ADVENT #21 2019

Winter Solstice.

What can I say? I love, love, love the shortest day of the year. I can turn on the Christmas lights earlier in the day. I only had to walk the spoiled labs girls 3 times instead of 4 or 5 – after all – once it is dark, they curl into their favorite spots and start to snore. (I can barely get them outside to do their business before I go to bed.) And best yet – – – hope flies up out of the pit of my stomach shouting: “Tomorrow, tomorrow, tomorrow – darkness starts to lose it’s hold on the world.”

Gotta love it when Light puts her dainty, little foot down, and darkness starts whining as she drags her big, clod-hopper feet backwards.

“The light shines in the darkness, and the darkness has not overcome it”~Jn1:5

It was one of those busy days that wasn’t the one I planned, but exactly the one I needed. The lab girls and I worked outside – well – I worked while they sat exactly in my way, dropping the ball and begging for me to throw it one more time. Wrapped presents – one of my dreaded Christmas chore. I am not the world’s greatest wrapper. I get impatient and want to bang my head against the nearest wall most of the time. I think next year, everyone gets a beautifully decorated bagged gift instead. Thus, to regain my peace, I grabbed on of my older Christmas books and sat down by the gas logs. This book, read so often, it’s outside binding has lost its color and outer shell of protection. Published in 1937, Home for Christmas by Lloyd C. Douglas is the story about a grown family that decides to reunite in their childhood home sans spouses and offspring to spend one more Christmas as they did as children.

Your homes too, as I remember them, were similarly blest by the uninquiring confidence of parents to whom faith was the substance of their dearest hopes and sufficient evidence of things unseen.”~p.104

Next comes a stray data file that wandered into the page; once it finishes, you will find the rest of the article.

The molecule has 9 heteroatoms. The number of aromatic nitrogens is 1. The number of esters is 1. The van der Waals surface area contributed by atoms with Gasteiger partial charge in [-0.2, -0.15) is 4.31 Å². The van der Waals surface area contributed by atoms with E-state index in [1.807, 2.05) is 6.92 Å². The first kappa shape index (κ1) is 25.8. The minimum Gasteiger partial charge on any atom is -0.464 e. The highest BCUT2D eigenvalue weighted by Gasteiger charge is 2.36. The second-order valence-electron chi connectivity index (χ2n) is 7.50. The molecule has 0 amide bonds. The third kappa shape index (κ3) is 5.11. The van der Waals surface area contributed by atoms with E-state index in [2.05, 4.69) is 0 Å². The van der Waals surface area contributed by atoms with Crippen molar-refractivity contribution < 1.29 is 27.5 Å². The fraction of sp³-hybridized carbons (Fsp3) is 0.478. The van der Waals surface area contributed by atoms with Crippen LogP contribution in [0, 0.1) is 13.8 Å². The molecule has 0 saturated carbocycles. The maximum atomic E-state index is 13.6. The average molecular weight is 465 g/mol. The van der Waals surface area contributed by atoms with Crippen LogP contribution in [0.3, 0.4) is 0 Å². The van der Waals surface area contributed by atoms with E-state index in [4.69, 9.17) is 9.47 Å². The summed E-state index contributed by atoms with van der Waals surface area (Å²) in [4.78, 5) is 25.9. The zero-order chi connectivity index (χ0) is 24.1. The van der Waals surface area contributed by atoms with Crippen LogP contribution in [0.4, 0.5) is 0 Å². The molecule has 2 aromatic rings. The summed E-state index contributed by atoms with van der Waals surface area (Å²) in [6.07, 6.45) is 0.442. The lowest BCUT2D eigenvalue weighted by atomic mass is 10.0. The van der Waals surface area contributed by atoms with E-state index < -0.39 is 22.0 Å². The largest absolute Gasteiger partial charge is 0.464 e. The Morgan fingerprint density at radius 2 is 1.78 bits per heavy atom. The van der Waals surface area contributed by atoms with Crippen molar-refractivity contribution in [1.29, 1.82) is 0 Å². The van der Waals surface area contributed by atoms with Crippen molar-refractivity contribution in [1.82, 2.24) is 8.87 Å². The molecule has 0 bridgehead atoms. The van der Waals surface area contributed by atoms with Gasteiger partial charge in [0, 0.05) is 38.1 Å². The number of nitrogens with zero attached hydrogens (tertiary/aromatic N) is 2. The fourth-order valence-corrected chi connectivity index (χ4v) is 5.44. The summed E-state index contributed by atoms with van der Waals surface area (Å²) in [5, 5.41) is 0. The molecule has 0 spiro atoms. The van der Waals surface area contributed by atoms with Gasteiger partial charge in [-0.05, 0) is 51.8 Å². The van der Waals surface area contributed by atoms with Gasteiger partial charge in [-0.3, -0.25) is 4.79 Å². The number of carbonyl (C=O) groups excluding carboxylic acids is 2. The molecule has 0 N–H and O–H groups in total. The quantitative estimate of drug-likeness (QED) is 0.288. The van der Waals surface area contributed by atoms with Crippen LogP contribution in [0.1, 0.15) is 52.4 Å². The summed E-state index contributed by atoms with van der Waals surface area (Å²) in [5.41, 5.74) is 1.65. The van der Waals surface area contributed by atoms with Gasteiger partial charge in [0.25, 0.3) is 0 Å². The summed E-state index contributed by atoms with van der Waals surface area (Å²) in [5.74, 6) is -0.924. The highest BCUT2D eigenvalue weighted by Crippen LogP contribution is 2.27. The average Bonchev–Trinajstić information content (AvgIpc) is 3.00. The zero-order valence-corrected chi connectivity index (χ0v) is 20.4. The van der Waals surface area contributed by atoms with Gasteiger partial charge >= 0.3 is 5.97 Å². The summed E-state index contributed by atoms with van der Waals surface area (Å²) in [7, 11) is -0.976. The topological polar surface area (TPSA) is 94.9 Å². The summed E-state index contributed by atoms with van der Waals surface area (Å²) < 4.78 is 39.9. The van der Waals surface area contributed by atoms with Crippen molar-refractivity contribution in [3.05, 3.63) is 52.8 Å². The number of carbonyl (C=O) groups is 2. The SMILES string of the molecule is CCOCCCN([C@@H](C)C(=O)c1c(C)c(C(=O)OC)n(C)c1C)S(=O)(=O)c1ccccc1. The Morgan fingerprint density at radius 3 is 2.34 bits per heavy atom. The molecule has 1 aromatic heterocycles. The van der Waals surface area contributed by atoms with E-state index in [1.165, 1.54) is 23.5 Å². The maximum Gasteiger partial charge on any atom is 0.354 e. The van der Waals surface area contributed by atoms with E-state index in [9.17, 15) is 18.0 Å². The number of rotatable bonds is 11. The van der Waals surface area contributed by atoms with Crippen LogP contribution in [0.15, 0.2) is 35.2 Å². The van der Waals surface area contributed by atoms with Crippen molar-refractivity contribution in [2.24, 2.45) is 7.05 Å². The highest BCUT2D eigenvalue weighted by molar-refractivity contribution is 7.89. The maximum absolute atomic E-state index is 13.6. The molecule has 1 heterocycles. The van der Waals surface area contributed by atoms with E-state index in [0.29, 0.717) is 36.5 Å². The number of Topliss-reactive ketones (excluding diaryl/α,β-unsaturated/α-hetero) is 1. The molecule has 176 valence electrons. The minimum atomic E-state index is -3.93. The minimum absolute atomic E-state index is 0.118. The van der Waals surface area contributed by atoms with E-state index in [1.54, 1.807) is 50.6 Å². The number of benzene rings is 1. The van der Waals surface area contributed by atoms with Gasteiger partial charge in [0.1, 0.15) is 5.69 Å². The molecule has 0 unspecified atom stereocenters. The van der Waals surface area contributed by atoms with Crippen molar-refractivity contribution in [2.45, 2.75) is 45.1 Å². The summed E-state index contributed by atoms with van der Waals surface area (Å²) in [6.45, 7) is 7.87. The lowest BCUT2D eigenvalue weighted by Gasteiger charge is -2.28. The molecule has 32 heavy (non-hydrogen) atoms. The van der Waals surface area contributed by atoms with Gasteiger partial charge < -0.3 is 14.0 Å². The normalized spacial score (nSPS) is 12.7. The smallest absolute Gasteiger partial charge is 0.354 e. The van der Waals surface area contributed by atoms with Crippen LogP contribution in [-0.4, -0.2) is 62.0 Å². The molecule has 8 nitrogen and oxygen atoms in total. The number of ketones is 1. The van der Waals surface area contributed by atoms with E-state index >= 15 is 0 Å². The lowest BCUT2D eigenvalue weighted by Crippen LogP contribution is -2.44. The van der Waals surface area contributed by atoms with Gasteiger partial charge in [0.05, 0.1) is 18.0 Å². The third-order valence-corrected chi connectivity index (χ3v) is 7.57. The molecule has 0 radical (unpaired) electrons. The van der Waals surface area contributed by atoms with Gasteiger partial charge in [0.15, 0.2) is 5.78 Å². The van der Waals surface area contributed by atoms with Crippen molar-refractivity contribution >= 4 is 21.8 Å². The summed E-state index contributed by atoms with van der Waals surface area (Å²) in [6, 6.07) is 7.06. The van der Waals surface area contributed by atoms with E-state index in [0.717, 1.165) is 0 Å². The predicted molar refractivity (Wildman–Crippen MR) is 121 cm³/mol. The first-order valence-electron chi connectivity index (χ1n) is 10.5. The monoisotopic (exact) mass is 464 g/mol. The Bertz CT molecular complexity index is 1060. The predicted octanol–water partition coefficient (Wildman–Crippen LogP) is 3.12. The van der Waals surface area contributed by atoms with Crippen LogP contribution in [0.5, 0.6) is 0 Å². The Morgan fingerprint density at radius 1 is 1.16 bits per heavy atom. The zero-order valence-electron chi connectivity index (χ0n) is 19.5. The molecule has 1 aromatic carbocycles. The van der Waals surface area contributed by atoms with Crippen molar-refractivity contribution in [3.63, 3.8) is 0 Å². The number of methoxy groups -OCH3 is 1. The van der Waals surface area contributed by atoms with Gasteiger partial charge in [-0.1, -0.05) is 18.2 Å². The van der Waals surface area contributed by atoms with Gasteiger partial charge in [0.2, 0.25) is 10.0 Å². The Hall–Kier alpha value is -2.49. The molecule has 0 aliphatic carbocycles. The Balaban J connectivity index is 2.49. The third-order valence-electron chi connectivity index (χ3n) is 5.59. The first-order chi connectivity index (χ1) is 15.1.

Towards the end, Douglas, who wrote The Robe, Magnificent Obsession, The Big Fisherman (to name a few), hit the premise of this tiny book.We all just need to come home. Come home to the heart of Christmas. It seems to me – and even Douglas in 1937 – as if the bustle of our technologically savvy world, a gazillion choices of anything we think we desire, and the bright disco ball of colors dazzling and blinding our eyes in this world in which we live, we tend to gloss over or stray a little farther from the real “Home” of Christmas.

“…if all the great musical composers were met in conclave to decide which of all the immortal songs had stirred mankind to its best endeavors, they would unanimously vote for the anthem of peace chanted one night above the Plains of Bethlehem…”p.105

As always, Douglas hits my spiritual sweet spot. It is why I have kept several of his books sitting on my bookshelves since high school. In my retirement move to the South, I purged a majority of my personal library; however, Douglas was one of those writers that traveled South with me. Wisdom comes in many ways – even in books written long ago.

“In the beginning was the Word, and the Word was with God, and the Word was God.”~Jn1:1

A friend and I were talking about all the theories surrounding the birth of Christ. The date (December or Nissan 1 or Feast of Tabernacles) – the place (a cave or a stable or a family room that animals shared in the typical Jewish home) – why Our Father chose the richest and the poorest to pay tribute to a baby born in Bethlehem – swaddling clothes richly embroidered rather than rags…….details that are fun to debate, but when it comes down to it, but just that – physical pinpoints of our world. What we really need is to go to the eternal heart of it all –
the “Home” of Christmas –
a tiny baby named Yeshua –
Whose name means “He who saves”.

“He was in the beginning with God. All things were made through him, and without him was not anything made that was made. In him was life,and the life was the light of men”~Jn1:2-4

3 more days till I need to be Home for Christmas. 323449537558 [Google images]

Leave a Reply

Fill in your details below or click an icon to log in:

WordPress.com Logo

You are commenting using your WordPress.com account. Log Out /  Change )

Google photo

You are commenting using your Google account. Log Out /  Change )

Twitter picture

You are commenting using your Twitter account. Log Out /  Change )

Facebook photo

You are commenting using your Facebook account. Log Out /  Change )

Connecting to %s